Finishing reading one of my Christmas gifts has been an absolute pleasure and delight. It took me a while to get used to Miranda’s style of writing, which is actually very like her speech patterns – ie scattered, random and at the same time annoying and endearing. But the book is sheer laugh-out-loud especially for dog-lovers/owners/watchers.  Picture a wet and grey and darkening winter afternoon with HMTW and myself sitting opposite one another in the porch. Misty is snoring contentedly on my knee and suddenly I am struck with the need to giggle which turns into the inevitable chuckle swiftly followed by large guffaws, difficulty taking a breath and a cross-patch dog and a long-suffering husband saying – OK what is it this time? This results in me reading out the particular passage and the laughter coming all over again.

Reading the book put me in the mood for evening entertainment and thoughts turned to sifting through the dvd collection searching for loved films and boxed sets. This led to a new look at Northern Exposure, a slightly whacky Arthouse kind of series set in Alaska in the early 1990’s. I was going to say made in Alaska but most of it was filmed elsewhere. However, that didn’t put me off so we are now making our way through the whole series which is even stranger than I remember, but again, it is laugh-out-loud therapy for dark days and difficult times.

This was made all the more enjoyable by renewing an acquaintance with John Corbett, an actor who also appeared in My Big Fat Greek Wedding and MBFGW2. He plays the part of the local radio philosopher-type-DJ in Northern Exposure and a male romantic lead in the Greek saga. Incidentally #2 was equally as good as the original, a feel-good movie that helps with brightening life. You may have noticed I skidded over the dark times reference. More or less intentionally because I suspect many people in different parts of the world would say that these are darkening times. As well as all those people struggling to cope with personal tragedy, the general populace in the western world faces a total change in world values epitomised by fake news, violence, terrorism etc ad infinitum.

For me that means recognising that it is important to concentrate on the good things around us. The spring bulbs, the song of the chaffinch, the snow on the mountains. We find our faith through one another and the many kindnesses that ordinary people of all faiths, show to others. I’m trying to resist the temptation to hop into end-of-sermon-mode, but it is hard. . . . . . . .  you’ll have to forgive me.  It is a special time of year coming up next week, a time for looking forward to new beginnings. I’m going to try to follow my own advice. Advice I used to give to all manner and ages of people. Count your blessings at the end of the day, or rather, think of three happy or beautiful or special things or people.

Happy new beginnings and happy birthday month to all the March babies.



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January Day Out

When having a Day Out in January the most important thing is to be flexible. Of course I could have said the most important thing is hot coffee, knowing where the loos are or a decent picnic.  We set off recently for a trip to see one of the oldest Yew trees in the UK, or so we thought. However, despite bright sunshine at home there was a dark bank of mist to the east.  Thus, a quick detour south-west was needed and we were back beside Loch Lomond and thankfully, in the sunshine again.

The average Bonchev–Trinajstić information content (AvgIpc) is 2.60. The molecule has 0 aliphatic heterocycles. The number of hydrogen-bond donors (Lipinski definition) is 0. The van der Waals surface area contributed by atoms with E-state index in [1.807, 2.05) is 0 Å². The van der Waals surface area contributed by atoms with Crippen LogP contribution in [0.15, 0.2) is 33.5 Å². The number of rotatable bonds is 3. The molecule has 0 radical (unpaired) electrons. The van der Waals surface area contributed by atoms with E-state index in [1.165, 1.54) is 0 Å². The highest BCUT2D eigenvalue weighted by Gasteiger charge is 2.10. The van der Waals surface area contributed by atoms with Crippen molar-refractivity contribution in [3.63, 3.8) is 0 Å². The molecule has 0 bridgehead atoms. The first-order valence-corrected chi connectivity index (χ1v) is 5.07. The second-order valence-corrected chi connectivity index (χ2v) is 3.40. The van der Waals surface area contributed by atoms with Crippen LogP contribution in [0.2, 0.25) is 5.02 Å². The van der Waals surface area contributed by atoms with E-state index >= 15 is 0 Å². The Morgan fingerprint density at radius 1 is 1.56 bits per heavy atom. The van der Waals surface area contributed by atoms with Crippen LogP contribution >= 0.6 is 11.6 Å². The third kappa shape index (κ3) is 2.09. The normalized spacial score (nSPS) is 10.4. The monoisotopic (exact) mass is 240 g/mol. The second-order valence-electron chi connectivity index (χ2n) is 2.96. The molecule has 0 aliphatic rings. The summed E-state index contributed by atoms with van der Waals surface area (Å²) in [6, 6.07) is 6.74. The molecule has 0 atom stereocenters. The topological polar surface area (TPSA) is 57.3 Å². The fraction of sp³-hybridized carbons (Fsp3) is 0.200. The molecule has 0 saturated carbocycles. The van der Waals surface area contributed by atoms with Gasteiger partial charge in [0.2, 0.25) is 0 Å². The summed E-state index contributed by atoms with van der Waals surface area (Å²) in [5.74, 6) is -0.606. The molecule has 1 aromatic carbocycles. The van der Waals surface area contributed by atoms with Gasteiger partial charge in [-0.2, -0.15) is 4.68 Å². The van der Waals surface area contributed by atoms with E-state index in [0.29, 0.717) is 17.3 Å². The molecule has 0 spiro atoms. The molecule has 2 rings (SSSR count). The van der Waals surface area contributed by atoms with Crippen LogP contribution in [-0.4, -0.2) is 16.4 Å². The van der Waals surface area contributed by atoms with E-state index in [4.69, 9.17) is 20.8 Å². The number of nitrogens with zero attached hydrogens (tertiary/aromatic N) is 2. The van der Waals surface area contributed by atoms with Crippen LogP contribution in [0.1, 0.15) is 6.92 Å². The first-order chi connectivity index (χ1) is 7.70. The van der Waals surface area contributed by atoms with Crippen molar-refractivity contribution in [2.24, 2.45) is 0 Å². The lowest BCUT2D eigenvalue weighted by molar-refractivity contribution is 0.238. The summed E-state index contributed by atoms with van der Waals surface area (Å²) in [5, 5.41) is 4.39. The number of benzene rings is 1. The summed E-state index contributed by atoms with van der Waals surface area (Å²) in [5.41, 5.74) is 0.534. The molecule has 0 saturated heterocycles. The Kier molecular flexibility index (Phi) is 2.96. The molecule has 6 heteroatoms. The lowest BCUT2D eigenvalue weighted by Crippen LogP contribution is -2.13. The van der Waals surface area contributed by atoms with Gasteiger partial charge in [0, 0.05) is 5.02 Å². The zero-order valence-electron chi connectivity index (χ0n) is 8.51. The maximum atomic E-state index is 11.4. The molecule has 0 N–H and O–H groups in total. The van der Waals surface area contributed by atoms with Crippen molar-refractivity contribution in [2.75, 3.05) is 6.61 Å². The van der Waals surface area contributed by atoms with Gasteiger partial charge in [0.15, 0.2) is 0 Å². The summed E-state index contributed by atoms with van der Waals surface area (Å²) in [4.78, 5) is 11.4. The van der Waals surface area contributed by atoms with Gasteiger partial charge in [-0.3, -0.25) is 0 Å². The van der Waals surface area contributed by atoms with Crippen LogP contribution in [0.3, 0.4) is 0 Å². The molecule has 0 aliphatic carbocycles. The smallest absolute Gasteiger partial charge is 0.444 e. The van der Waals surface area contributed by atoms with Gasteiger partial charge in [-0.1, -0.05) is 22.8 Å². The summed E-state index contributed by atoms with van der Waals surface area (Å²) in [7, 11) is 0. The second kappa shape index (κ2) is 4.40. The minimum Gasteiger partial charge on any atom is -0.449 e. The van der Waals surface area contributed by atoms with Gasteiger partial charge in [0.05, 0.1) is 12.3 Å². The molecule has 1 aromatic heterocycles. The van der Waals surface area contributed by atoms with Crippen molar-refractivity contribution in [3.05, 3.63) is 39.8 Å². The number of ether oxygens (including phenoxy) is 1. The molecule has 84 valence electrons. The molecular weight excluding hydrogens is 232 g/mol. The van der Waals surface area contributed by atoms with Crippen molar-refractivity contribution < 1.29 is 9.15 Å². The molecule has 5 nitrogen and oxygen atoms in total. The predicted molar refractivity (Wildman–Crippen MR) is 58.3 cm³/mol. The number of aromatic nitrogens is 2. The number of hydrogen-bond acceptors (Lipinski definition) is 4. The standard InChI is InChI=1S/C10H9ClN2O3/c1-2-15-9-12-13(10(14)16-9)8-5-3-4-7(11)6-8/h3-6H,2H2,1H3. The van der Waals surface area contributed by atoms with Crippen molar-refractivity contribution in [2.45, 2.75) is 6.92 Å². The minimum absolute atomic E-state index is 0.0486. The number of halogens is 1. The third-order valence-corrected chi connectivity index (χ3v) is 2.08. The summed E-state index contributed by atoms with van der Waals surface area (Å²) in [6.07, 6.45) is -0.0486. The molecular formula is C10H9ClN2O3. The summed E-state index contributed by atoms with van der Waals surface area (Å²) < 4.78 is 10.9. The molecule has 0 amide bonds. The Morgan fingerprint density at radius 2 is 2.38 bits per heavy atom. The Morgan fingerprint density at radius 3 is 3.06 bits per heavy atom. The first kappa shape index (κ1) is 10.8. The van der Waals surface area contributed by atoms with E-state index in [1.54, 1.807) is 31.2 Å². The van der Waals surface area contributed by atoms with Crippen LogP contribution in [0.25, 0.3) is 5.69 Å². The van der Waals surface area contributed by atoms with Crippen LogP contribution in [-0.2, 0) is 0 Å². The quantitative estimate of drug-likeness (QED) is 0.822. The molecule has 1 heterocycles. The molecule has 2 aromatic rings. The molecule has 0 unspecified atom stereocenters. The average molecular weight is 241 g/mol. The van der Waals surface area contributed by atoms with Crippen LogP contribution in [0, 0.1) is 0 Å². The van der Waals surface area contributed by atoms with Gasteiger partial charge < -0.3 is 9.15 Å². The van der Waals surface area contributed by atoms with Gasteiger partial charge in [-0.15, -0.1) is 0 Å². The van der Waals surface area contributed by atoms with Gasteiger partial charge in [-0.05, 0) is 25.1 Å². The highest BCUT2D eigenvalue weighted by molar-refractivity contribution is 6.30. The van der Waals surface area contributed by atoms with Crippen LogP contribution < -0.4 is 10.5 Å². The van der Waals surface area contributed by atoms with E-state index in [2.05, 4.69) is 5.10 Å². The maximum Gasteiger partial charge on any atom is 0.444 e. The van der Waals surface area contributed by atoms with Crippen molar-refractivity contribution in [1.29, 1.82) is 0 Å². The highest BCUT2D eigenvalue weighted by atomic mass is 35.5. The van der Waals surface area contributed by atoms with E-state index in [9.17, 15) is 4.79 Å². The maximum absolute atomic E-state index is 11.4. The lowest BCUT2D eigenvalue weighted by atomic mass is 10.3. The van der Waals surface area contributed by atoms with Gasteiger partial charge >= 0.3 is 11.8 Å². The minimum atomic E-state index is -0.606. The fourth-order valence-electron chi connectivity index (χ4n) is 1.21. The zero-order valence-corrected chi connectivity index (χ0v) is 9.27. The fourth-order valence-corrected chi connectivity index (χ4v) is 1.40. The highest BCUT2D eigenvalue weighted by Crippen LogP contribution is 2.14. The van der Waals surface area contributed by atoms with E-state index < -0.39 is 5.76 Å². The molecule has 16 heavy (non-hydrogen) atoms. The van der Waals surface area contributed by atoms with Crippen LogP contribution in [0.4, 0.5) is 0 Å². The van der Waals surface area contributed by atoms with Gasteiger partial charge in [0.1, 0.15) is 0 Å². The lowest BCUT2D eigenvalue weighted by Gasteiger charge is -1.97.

Having overdosed on news recently about uncomfortable truths or perhaps they were alternative facts, media was restricted to Elvis and the Philharmonic Orchestra – a clever digital re-mix with the real Elvis of long ago and the real Philharmonic of last year. The result . . . .  a happy mixture of vintage Elvis and full-throated sound. Imagine if you will, two golden oldies, no make that three, (Misty counts as an oldie herself now) driving round the January countryside with the sun slanting low over the car, and plenty of stops for sustenance en-route. It did us all good to be away from comment, conjecture and the near hysteria that has made up the news over the last few weeks.

It also made me remember my long-term project of the Memoirs. This has been sadly neglected over the last few weeks. Time to get back in the groove. Segway coming up here – what is it about vinyl, specifically what we used to call LPs or Long Players?  It is supposed to be something to do with the so-called authentic experience of sitting down and listening to a record. Slotting in a CD or clicking on a Playlist is reckoned to be somehow inferior. Well, I have to confess to being a Philistine. I just don’t get it. I can see the point of hoarding old LPs as collectables or even investments, but I am only too pleased to have lost the crackles and squeaks of the record player itself.

Stick to the point, Freda, I keep going down byways in my mind. Come to think of it the first draft of my Memoirs is like that. I suppose it is inevitable that one thing sparks off a memory of another and then off I go into a totally unrelated story.  Too many of the stories around the whole experience of leaving “home”  were dark and frankly depressing. Perhaps I need to consider adding in some mini-biographies to explain. But, darkness was the way things played out. I am forgiving myself coming to a stop over these last few weeks. I really did need to recover. As for how to proceed, well the secret is to picture a memory – one associated with a photograph is helpful and bring to mind the good. Like the photo of Loch Lomond above. Hopefully, with the mind in a happy place, there will be less whining and more cheer to pass on to my grandchildren and descendants down the years.